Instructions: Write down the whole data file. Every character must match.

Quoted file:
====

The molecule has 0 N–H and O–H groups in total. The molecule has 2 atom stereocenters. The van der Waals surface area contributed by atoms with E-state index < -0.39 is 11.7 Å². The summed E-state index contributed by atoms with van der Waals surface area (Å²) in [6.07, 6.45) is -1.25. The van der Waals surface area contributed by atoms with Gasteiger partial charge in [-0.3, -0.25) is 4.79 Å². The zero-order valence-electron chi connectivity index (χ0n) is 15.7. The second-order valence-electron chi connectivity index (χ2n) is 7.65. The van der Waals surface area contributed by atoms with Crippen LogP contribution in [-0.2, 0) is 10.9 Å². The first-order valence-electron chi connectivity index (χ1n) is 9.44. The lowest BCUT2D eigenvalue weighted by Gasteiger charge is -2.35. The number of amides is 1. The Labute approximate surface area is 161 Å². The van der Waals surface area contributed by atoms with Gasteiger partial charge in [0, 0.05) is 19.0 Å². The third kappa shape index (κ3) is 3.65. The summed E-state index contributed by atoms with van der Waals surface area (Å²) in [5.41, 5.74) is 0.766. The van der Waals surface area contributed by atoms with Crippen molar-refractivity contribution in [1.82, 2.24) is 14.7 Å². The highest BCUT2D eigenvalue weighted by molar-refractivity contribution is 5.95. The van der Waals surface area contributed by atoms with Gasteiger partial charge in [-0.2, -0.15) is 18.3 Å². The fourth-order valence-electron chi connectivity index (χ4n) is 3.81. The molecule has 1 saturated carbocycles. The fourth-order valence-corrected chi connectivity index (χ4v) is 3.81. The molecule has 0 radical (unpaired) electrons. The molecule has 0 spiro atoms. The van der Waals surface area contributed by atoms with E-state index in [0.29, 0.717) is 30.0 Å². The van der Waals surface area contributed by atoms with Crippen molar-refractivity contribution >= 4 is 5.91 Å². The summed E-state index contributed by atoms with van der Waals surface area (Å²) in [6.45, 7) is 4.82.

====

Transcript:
The molecule has 0 N–H and O–H groups in total. The molecule has 2 atom stereocenters. The van der Waals surface area contributed by atoms with E-state index < -0.39 is 11.7 Å². The summed E-state index contributed by atoms with van der Waals surface area (Å²) in [6.07, 6.45) is -1.25. The van der Waals surface area contributed by atoms with Gasteiger partial charge in [-0.3, -0.25) is 4.79 Å². The zero-order valence-electron chi connectivity index (χ0n) is 15.7. The second-order valence-electron chi connectivity index (χ2n) is 7.65. The van der Waals surface area contributed by atoms with Crippen LogP contribution in [-0.2, 0) is 10.9 Å². The first-order valence-electron chi connectivity index (χ1n) is 9.44. The lowest BCUT2D eigenvalue weighted by Gasteiger charge is -2.35. The number of amides is 1. The Labute approximate surface area is 161 Å². The van der Waals surface area contributed by atoms with Gasteiger partial charge in [0, 0.05) is 19.0 Å². The third kappa shape index (κ3) is 3.65. The summed E-state index contributed by atoms with van der Waals surface area (Å²) in [5.41, 5.74) is 0.766. The van der Waals surface area contributed by atoms with Crippen molar-refractivity contribution in [1.82, 2.24) is 14.7 Å². The highest BCUT2D eigenvalue weighted by molar-refractivity contribution is 5.95. The van der Waals surface area contributed by atoms with Gasteiger partial charge in [-0.2, -0.15) is 18.3 Å². The fourth-order valence-electron chi connectivity index (χ4n) is 3.81. The molecule has 1 saturated carbocycles. The fourth-order valence-corrected chi connectivity index (χ4v) is 3.81. The molecule has 0 radical (unpaired) electrons. The molecule has 0 spiro atoms. The van der Waals surface area contributed by atoms with E-state index in [0.29, 0.717) is 30.0 Å². The van der Waals surface area contributed by atoms with Crippen molar-refractivity contribution >= 4 is 5.91 Å². The summed E-state index contributed by atoms with van der Waals surface area (Å²) in [6.45, 7) is 4.82.